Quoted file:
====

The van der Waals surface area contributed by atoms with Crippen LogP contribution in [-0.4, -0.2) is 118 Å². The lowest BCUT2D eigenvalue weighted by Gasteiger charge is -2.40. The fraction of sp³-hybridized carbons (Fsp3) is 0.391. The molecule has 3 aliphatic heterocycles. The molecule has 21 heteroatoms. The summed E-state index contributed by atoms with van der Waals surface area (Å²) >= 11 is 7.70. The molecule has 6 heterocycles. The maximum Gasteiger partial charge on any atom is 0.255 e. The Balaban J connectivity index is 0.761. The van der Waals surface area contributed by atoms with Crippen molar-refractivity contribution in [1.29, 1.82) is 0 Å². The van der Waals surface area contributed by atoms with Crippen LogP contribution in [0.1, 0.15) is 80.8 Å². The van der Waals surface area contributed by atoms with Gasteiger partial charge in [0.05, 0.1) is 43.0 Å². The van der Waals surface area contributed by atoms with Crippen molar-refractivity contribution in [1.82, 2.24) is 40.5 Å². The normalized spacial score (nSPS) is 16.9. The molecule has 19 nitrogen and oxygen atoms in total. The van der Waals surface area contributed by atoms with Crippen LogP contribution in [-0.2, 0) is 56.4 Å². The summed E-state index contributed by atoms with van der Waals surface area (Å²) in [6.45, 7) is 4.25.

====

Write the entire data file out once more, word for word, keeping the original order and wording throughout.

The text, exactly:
The van der Waals surface area contributed by atoms with Crippen LogP contribution in [-0.4, -0.2) is 118 Å². The lowest BCUT2D eigenvalue weighted by Gasteiger charge is -2.40. The fraction of sp³-hybridized carbons (Fsp3) is 0.391. The molecule has 3 aliphatic heterocycles. The molecule has 21 heteroatoms. The summed E-state index contributed by atoms with van der Waals surface area (Å²) >= 11 is 7.70. The molecule has 6 heterocycles. The maximum Gasteiger partial charge on any atom is 0.255 e. The Balaban J connectivity index is 0.761. The van der Waals surface area contributed by atoms with Crippen molar-refractivity contribution in [1.29, 1.82) is 0 Å². The van der Waals surface area contributed by atoms with Crippen LogP contribution in [0.1, 0.15) is 80.8 Å². The van der Waals surface area contributed by atoms with Gasteiger partial charge in [0.05, 0.1) is 43.0 Å². The van der Waals surface area contributed by atoms with Crippen molar-refractivity contribution in [1.82, 2.24) is 40.5 Å². The normalized spacial score (nSPS) is 16.9. The molecule has 19 nitrogen and oxygen atoms in total. The van der Waals surface area contributed by atoms with Crippen LogP contribution in [-0.2, 0) is 56.4 Å². The summed E-state index contributed by atoms with van der Waals surface area (Å²) in [6.45, 7) is 4.25.